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“when whales fight, the shrimp’s back is broken”

Google, Facebook, and Twitter are battling. Google is clearly the aggressor right now, unsatisfied with it’s role as “aggregator of the worlds information…. but only when the world permits it”.

Google has been pushing around web publishers and web users for the past year or so, and is now making moves to show it’s willingness to destroy the search results in order to get the social media access it wants. Presumably to make those search results better… but I’m losing faith in that. More than ever, it’s becoming clear Google is only after the money and power.

The people have spoken — they don’t like Google Plus very much. Certainly not as much as Facebook or Twitter. In fact, the people haven’t liked much of what Google has developed so far at all. Oh sure properties like YouTube and Maps are loved, but Google didn’t create those. Google Search is the only Google-developed product the masses really like and use.

And now Google is taking that away. Google just took away the meaningful, diversified SERPs that made it famous, and replaced them with junk culled from Google’s social media and other properties. I’ve already heard two people say “I hate the new Google. I can’t find anything I want”.

This is a very dangerous game for Google to play. Not sure what’s going on in that Google complex. Is it desperate?

Google did this with local last year… and that is still a mess. Google Place Pages replaced yellow pages and various other listing and directory sources. My own personal experience with Google local today? When I use Google Maps linked to Google Places and local reviews, it is wrong more than it is right. Much more. Businesses that moved a year ago, still shown at the old address. Restaurants that changed name many years ago still ranking for the old name. Lots and lots of “the wrong things” returned.

Just yesterday I finished playing tennis in Seattle, and hit maps for “tennis store” because I blame my raquet for everything. Google was useless for local commerce. I tried “tennis raquets” — also useless. What a waste of time relying on Google local! I was ready to spend up to $150 for a tennis raquet *if* I could hold it in my hand and ask about grip size and get it stringed while I waited.

My disappointment with Google for local is based in my expectations… that’s the scary part. Those searches use to work! Google used to return useful answers for searches like that!

An old Korean saying translates to “when whales fight, the shrimp’s back is broken”. That’s what we have here… Google’s gotten super greedy, innovators like Twitter and even Facebook are resisting the Borg, and Google’s getting mad and taking it’s ball home.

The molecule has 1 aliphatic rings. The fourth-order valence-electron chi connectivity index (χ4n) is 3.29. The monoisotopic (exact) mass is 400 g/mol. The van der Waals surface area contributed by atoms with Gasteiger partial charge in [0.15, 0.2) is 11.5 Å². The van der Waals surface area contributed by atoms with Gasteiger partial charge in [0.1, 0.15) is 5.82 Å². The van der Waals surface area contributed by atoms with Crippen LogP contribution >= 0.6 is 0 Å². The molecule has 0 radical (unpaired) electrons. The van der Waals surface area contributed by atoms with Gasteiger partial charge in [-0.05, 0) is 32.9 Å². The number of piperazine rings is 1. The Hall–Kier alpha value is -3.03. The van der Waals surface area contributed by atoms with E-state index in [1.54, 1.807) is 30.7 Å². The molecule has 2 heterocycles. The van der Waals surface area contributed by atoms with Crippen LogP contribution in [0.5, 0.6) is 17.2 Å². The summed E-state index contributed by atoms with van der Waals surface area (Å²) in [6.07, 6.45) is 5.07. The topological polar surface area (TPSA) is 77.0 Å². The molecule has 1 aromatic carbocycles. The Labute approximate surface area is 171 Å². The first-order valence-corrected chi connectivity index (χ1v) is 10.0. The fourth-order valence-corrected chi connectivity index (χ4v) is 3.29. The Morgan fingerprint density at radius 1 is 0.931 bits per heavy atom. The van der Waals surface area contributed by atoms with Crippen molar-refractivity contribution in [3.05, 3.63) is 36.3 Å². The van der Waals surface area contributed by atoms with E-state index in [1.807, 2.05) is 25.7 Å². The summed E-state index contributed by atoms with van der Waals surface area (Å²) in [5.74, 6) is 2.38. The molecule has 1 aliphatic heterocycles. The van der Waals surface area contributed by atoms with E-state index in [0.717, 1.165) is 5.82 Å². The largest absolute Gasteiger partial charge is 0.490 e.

Grow up, Google. There’s a long road ahead and you have plenty going for you. Make search work. We’ll love you for it.

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One Response to ““when whales fight, the shrimp’s back is broken””

  1. Hans Kapsersetz Says:

    Totally agree with you on the thrashing of the search results. Our experience managing Google Local listings, even our own, has been awful and unpredictable. We have verified listings that don’t reflect our input. When we approach Google about our challenges it is like talking to a black hole. We are left to guess/experiment until the listing is corrected. And at that point, we are not sure if it was our work or Google sudden changed without notice again.

    To reflect what you are saying John, the most frustrating part is that they prioritize their product and then don’t support the data managers. It is as if they are polluting their own search results on purpose.

    I support the idea that the incongruity and unpredictability of their offerings is due in large part to their silo-ed approach. Steve Yegge posted a blog rant about this subject (https://plus.google.com/112678702228711889851/posts/eVeouesvaVX) in October of 2011. As both an Amazon and Google employee he has unique insights into the fundamental differences between he companies. To summarize crudely, everything is separate and nothing is designed to integrate easily at Google. This means each product has to mature on its own and no other product has easy access to its data or services. When Google wants to integrate the data it is likely a total disaster which results in my personal suffering as well as billions of other people’s suffering which further results in billions of dollars in lost revenue and worldwide productivity.

    There is at least one more bright spot in the Google product portfolio. We have been having a lot of luck using Google Sketchup for 3D rendering. The learning curve is much lower than Maya and the cost is lower.

    Thanks for calling it as it is.

    Hans